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Mesopotamia / Cities /
Babylon
Akkadian: bāb-ilū
Arabic: bābil
Hebrew: babel


Babylon

The Ishtar gate at its original place, but it is merely a reconstruction.
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The Ishtar gate at its original place, but it is merely a reconstruction.

Passage through the Ishtar gate.
Detail of the Ishtar gate.

Courtroom in the palace area.
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Courtroom in the palace area.

Procession street.
Inside the palace area.

Original pavement of the Porcession street.
Real ruins, unchanged by modern hand and machine.

Original wall reliefs.
Original tiles, one with cuneiform inscription.

The famous Lion of Babylon, this is the original. It is 2.5 metres long.
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The famous Lion of Babylon, this is the original. It is 2.5 metres long.

Statue from old Babylon
Model showing Babylon

Ancient city that was located on the east side of the Euphrates river, and capital of Babylonia in 2nd and 1st millennia BCE. Its ruins are found 90 km south of modern Baghdad in Iraq.
The main foundation for Babylon's economy was trade routes between the Persian Gulf and the Mediterranean Sea, as well as agriculture fed by the rich Euphrates River.
Babylon is today famous mainly for its size and architecture from the period of Nebuchadnezzar 2 in the 6th century BCE, when it covered about 10 km² and was by far the largest city in the world. But this city only survived for few decades before it was sacked by the Persians.
Babylon's ziggurat was most probably the historical foundation for the Biblical legend of the Tower of Babel. The ziggurat was a temple tower that rose in stepped stages, which must have appeared to be very impressive in its time, even if it hardly exceeded 50 metres. Another important architectural contribution from Babylon was the hanging gardens, counted as one of the Seven Wonders of the World in antiquity.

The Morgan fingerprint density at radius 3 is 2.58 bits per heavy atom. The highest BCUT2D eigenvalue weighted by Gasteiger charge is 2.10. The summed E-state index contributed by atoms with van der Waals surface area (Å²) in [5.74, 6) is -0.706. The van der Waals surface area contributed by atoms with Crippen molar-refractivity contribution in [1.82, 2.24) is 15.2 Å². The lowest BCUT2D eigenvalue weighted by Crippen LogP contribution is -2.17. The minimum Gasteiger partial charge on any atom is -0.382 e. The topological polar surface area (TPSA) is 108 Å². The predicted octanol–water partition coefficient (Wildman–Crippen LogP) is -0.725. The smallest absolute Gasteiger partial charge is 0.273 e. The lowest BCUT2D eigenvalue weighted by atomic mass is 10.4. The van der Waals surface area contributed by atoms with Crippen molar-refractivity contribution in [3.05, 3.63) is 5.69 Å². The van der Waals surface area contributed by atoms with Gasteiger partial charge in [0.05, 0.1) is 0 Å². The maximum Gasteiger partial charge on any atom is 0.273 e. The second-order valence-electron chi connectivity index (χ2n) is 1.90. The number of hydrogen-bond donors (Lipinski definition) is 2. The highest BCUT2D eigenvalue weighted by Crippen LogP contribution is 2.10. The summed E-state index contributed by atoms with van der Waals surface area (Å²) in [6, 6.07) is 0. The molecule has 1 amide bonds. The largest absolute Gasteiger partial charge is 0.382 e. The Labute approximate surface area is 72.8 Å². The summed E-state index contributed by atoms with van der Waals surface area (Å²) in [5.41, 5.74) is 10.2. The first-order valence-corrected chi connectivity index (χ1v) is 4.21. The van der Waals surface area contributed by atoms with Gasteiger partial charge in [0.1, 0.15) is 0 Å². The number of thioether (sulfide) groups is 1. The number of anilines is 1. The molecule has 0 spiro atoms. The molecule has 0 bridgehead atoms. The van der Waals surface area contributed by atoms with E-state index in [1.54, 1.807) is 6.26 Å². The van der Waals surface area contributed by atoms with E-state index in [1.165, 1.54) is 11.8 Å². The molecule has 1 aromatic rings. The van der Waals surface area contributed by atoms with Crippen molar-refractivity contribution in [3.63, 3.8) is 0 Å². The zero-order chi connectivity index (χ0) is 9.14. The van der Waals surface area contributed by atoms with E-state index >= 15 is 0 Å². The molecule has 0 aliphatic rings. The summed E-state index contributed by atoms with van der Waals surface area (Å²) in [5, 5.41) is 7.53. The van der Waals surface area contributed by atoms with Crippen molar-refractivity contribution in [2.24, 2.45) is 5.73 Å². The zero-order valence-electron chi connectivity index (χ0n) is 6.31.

History
Around 2200 BCE: Babylon is reported as the site of a temple.
Around 2050: Babylon is part of a state ruled from the city of Ur.
About 1894: Babylon becomes an independent city state, under the Amorite king Sumu-abum.
1792-1750: Reign of Hammurabi, who extends the kingdom from the Persian Gulf to the Mediterranean Sea.
1595: Captured by the Hittites.
1590: Captured by the Kassites. Under their rule, Babylon becomes the capital, administrative centre and religious centre of Babylonia.
1158: Captured by the Elamites.
730: Babylon and Babylonia falls to the Assyrians, and become a province in the Assyrian Empire.
689: King Sennacherib of Assyria has Babylon destroyed and flooded.
Around 680: Babylon is rebuilt by the Assyrian king Esarhaddon.
625: Captured by the Chaldeans.
605-562: Reign of Nebuchadnezzar 2, who extends the kingdom of Babylonia to Palestine and Syria. Under his rule, new temples and palaces were erected, together with walls and gates. At its peak, Babylon covers an area of about 10 km².
539: Babylon is sacked by the Persian king Cyrus 2 the Great, and becomes a province town in the Persian Empire. It is soon converted into the residence city of the Persian crown prince.
482: A local revolt makes the Persian king Xerxes 1 destroy several of the most important religious buildings of Babylon.
330: Captured by Alexander the Great, but his plans to return it to former glory are not carried out since he dies only few years later.
312: Captured by the Seleucids, who make it their capital.
Around 290: Babylon is left as capital as Seleucia becomes new capital. This means the final decline for Babylon, and over the following centuries it gradually lost its importance as well as population.





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By Tore Kjeilen